If it’s October it has to be Spurn and this year was no exception to the rule. However with a strong warm southerly wind blowing in from the continent our expectations were somewhat reduced; nevertheless we all set off in good spirits. Once we were off the major roads and on to the minor roads leading towards Spurn, there were several sightings of Pheasant feeding in the fields and the coach had to slow and almost stop to allow a covey of Grey Partridge numbering 10 – 12 to scurry for cover giving good views all round.

As usual on arriving at Spurn the group split up into several smaller parties, each going in different directions. We set off around the Triangle, anticlockwise, searching the hedgerows and bushes for early arrivals, but initially only managed to log a Wren and a small group of Reed Buntings. No winter thrushes yet! However the hide overlooking the scrape by the Canal Zone proved to be more productive. Even though the water level was down considerably on last year, it was more than enough for the Snipe probing the muddy edges and the bobbing Jack Snipe. Walking along the Canal Zone we were rewarded with excellent views of two Fieldfares sitting out on the bush tops, their apricot breasts seeming to glow in the bright October sunshine. Then the first Redwing of the day flew in and teased us by popping in and out of the leaf cover giving fleeting rather than good views. Nearby a Brambling called and was finally found.


It was then on to the Humber Estuary a couple of hours before high tide was due. And what an enjoyable hour and a half we spent watching all the activity. There were many Redshank, Grey Plover, Curlew, Knot, Bar-tailed Godwit, Dunlin and Curlew Sandpiper (right) feeding in the inter-tidal zone, with Turnstones close in on the seaweed covered rocks and small pools. A Purple Sandpiper was observed on the concrete blocks near the Crown and Anchor. The Brent Geese were beginning to arrive and it was great to see them flying in from their breeding grounds in the Arctic, skein after skein, honking noisily. Once they had landed on the water they reformed into larger family groups seemingly checking that they were all present. The car park at the Crown and Anchor gave us Tree Sparrows, 10 Goldfinches and a couple of Dunnocks.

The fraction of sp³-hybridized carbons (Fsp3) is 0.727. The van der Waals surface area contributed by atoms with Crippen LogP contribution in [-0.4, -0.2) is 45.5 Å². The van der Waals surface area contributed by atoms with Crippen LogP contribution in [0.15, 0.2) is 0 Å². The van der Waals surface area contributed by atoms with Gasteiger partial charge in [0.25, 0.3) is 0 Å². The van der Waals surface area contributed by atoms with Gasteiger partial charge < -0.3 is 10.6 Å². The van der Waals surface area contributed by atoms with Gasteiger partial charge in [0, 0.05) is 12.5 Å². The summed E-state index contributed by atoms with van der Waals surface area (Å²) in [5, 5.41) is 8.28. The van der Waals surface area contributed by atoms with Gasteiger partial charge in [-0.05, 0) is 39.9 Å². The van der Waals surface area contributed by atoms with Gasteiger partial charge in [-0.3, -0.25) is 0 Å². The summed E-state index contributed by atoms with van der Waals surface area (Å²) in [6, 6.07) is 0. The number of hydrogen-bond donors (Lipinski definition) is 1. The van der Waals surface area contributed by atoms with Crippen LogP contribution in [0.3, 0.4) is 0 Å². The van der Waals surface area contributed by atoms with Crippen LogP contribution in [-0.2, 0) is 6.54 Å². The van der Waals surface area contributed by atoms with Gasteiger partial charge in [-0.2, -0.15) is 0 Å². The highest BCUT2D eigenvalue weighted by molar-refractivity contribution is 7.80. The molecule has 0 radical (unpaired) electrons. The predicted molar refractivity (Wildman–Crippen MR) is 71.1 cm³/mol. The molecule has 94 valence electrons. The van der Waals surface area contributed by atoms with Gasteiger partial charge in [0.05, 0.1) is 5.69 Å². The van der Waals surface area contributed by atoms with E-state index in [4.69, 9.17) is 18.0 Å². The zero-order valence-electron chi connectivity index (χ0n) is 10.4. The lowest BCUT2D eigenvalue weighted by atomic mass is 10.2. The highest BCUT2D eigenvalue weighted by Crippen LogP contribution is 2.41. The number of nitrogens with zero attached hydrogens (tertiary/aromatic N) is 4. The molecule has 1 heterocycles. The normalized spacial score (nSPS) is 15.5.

Sea watching proved more difficult as the winds were quite strong and a lot of the birds well out to sea giving distant views. Nevertheless Gannet, Common Scoter, Kittiwake, Arctic Skua and Guillemot were seen with Common, Black-headed, Lesser and Greater Black-backed Gulls being closer to shore.


Those heading out to the Point using the hopper bus for one leg of the journey, were well rewarded as Black Redstart, Shore Lark and Short-eared Owl were spotted. Members who walked along Beacon Lane and on to the lagoons at Easington found Little Egret, Wigeon, Teal, a pair of Ringed Plovers and two Pink-footed Geese. A snoozing Scaup was in the pool between the Bluebell and the shore.

There were a few late summer visitors still around, delayed by the strong winds. One Swallow was seen during the day and a female Pied Flycatcher (left) showed well in the churchyard in the late afternoon. There was also a sighting of a possible Ring Ouzel.

Our visits to Spurn usually turn up something special, but today unfortunately that was not the case. However what was seen, was seen well, and it was generally agreed that it was another enjoyable days birding. Our total of birds seen was 73.

Note from website administrator - Liz M took a number of excellent photographs during the trip, a couple of which are shown here. Watch out for a superb view of two Common Starlings in winter plumage in a forthcoming feature. Thanks again Liz.


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